It was beautiful. Like that scene in The Bridges of Madison County when Meryl’s family takes off out the gate and down the road. Alan took the gang to stay with his brother in Dublin to give me a full 24 hours on my own and it has been… like a spa, on a cloud, in a bubble.
It came in the nick of time.
Like so many, we have hardly had any separation in this house. A few hours on my birthday for a hike, bedtime, maybe a trip to the supermarket, walks with Paddy and that’s been it. It’s been all day, every day, all the time, full-on. Worldwide, it seems to me that there has been either very little space for rejuvenation or self – or too much space and a lot of loneliness. Covid is a time of intensity and it’s draining.
I have also started to see a trend developing whereby the Government announces some new ‘guidelines’ and I go all a bit Raa Raa Crazy. I suppose it’s because it reminds me that a global pandemic is serious, it’s not going away and I really miss interacting with and seeing my friends and family. This is a really dismal situation and every so often I go a bit do-lally about it. And I’m kind of glad I do. I’m human and I should feel all the emotions – that’s living. So the weather, feeling zero sense of space and self, the new guidelines (and don’t get me started on the Golf Dinner!) – it’s going to have an impact. Storm Ellen only added to my own perfect storm.
Acting weird for a day along with a few chats and messages with close friends and I’m pretty OK with it all again. That and Alan taking the mind, arm and heart cloggers away for a night. You know when you get a break and quickly realise that you were on the brink? When I lived on my own, closing that front door behind me after a day at work was always a happy moment. I find being on my own restorative. Now, as a parent, that kind of time and space just doesn’t happen because it gets filled up with minding and feeding and tidying-up and, and, and. That’s coming from a person who is at home specifically attempting to ‘slow-parent’ and do away with the idea that ‘busy’ is a badge of honour and what little time we have should be chopped into ‘me time’ and ‘us time’ and ‘quality time’ and ‘one-on-one time’… and yet even when you are doing you’re utmost to de-clutter your own and your family’s time and keep it simple, it still keeps passing. There will never be enough of it and we can’t hang onto it or make it. The best we can do is be in it. So I’m in this moment right now, writing about the time that I crave having to myself and with my loved ones and thinking about making a coffee because soon I’ll have to get to that job and my time will be gone.
So, both slowly and surprisingly quickly, time has brought us to ‘Back to School’. And in spite of what I’ve said about Covid generally draining the life out of me, I feel so optimistic that they’ll all go OK. The science and the experience so far shows that there is little contagion experienced between pupils and teachers. I think our teachers are super and they will do their best and that’s really as much as any civilian can possibly do.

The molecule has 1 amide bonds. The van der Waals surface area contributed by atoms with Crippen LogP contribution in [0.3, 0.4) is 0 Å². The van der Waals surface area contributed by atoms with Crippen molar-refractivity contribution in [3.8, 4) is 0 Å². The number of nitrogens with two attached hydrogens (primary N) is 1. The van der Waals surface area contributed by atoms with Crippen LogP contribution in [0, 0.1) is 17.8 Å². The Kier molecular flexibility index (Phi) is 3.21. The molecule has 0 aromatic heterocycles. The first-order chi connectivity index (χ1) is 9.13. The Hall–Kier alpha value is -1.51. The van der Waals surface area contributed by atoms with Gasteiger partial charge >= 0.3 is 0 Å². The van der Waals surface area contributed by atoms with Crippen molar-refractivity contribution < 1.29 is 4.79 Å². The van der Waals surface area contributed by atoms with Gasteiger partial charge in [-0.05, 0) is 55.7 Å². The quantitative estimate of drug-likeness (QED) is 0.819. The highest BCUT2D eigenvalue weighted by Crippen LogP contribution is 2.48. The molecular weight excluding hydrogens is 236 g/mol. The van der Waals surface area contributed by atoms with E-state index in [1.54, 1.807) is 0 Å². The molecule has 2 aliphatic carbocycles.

My children need it – the eldest is going into seniors and my four year old will go to playschool for the first time.
When I brought them to a playground shortly after the play places opened up again, my daughter ran happily to the gate shouting back; ‘Don’t worry mammy, we won’t go near any other children’. That’s when the penny dropped! Covid 19 is an introvert’s dream. Both my children – and possibly the third – are in that very-content-at-home introverted boat. They’re not particularly shy and they really like their buddies but could very happily live in our small bubble and never ask about other children or about school or particularly want to anywhere. I know they’d be fine with that because I was the same. I’m discovering that being at home with my children has been important to me because it was where I always wanted to be when I was a child. It was comforting and a refuge and where I could have the time and space that I needed as a slightly more introverted person. Then, when I was more able for it, socialisation was something that I was able to take at my own pace until I got to be a person who loved play dates and knew, myself, when I needed time on my own so that my head didn’t explode. I loved playing with my friends and going to parties but never had a party of my own or joined the Brownies. Today, that’s called self-regulation.
Apparently 41% of us tend towards being introverts, but the world champions socialisation so that we can all be part of a tribe and think alike and be out keeping the economy going, so I’m glad everyone with more introverted tendencies has had a chance to nourish that side of themselves and learn that it’s incredibly powerful. I’m particularly glad for all the children who have had a chance to get to grips with their own being. And now that school is back maybe we’re all a little more ready for it?
OK. Time is ticking and there appears to be someone in a truck pulling in for directions…
Gotta run, X